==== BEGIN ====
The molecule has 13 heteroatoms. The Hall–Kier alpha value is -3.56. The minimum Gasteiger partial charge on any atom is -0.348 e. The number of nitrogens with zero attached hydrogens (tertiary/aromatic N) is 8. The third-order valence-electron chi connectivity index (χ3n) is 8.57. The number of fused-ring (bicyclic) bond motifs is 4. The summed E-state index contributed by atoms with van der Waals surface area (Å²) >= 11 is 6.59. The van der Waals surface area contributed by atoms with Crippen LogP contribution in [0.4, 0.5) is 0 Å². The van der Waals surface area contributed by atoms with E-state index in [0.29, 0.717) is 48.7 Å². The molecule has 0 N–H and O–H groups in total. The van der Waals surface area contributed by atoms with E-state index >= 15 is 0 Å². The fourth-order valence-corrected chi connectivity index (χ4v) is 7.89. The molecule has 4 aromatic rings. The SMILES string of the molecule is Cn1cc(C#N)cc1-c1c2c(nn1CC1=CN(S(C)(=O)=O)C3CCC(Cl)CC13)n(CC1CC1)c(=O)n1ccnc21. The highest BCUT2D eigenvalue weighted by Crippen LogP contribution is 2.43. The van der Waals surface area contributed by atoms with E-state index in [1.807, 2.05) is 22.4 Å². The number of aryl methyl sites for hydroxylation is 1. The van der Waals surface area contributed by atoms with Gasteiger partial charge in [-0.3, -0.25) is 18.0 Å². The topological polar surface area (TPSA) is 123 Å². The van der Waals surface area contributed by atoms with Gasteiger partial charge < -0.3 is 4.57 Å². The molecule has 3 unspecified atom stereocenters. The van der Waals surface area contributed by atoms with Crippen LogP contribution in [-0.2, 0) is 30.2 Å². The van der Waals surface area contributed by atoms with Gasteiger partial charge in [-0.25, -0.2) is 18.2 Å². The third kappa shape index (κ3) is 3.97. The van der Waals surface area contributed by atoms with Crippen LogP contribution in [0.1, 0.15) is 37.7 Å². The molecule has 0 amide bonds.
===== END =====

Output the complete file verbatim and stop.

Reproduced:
The molecule has 13 heteroatoms. The Hall–Kier alpha value is -3.56. The minimum Gasteiger partial charge on any atom is -0.348 e. The number of nitrogens with zero attached hydrogens (tertiary/aromatic N) is 8. The third-order valence-electron chi connectivity index (χ3n) is 8.57. The number of fused-ring (bicyclic) bond motifs is 4. The summed E-state index contributed by atoms with van der Waals surface area (Å²) >= 11 is 6.59. The van der Waals surface area contributed by atoms with Crippen LogP contribution in [0.4, 0.5) is 0 Å². The van der Waals surface area contributed by atoms with E-state index in [0.29, 0.717) is 48.7 Å². The molecule has 0 N–H and O–H groups in total. The van der Waals surface area contributed by atoms with E-state index >= 15 is 0 Å². The fourth-order valence-corrected chi connectivity index (χ4v) is 7.89. The molecule has 4 aromatic rings. The SMILES string of the molecule is Cn1cc(C#N)cc1-c1c2c(nn1CC1=CN(S(C)(=O)=O)C3CCC(Cl)CC13)n(CC1CC1)c(=O)n1ccnc21. The highest BCUT2D eigenvalue weighted by Crippen LogP contribution is 2.43. The van der Waals surface area contributed by atoms with E-state index in [1.807, 2.05) is 22.4 Å². The number of aryl methyl sites for hydroxylation is 1. The van der Waals surface area contributed by atoms with Gasteiger partial charge in [-0.3, -0.25) is 18.0 Å². The topological polar surface area (TPSA) is 123 Å². The van der Waals surface area contributed by atoms with Gasteiger partial charge < -0.3 is 4.57 Å². The molecule has 3 unspecified atom stereocenters. The van der Waals surface area contributed by atoms with Crippen LogP contribution in [-0.2, 0) is 30.2 Å². The van der Waals surface area contributed by atoms with Gasteiger partial charge in [-0.25, -0.2) is 18.2 Å². The third kappa shape index (κ3) is 3.97. The van der Waals surface area contributed by atoms with Crippen LogP contribution in [0.1, 0.15) is 37.7 Å². The molecule has 0 amide bonds.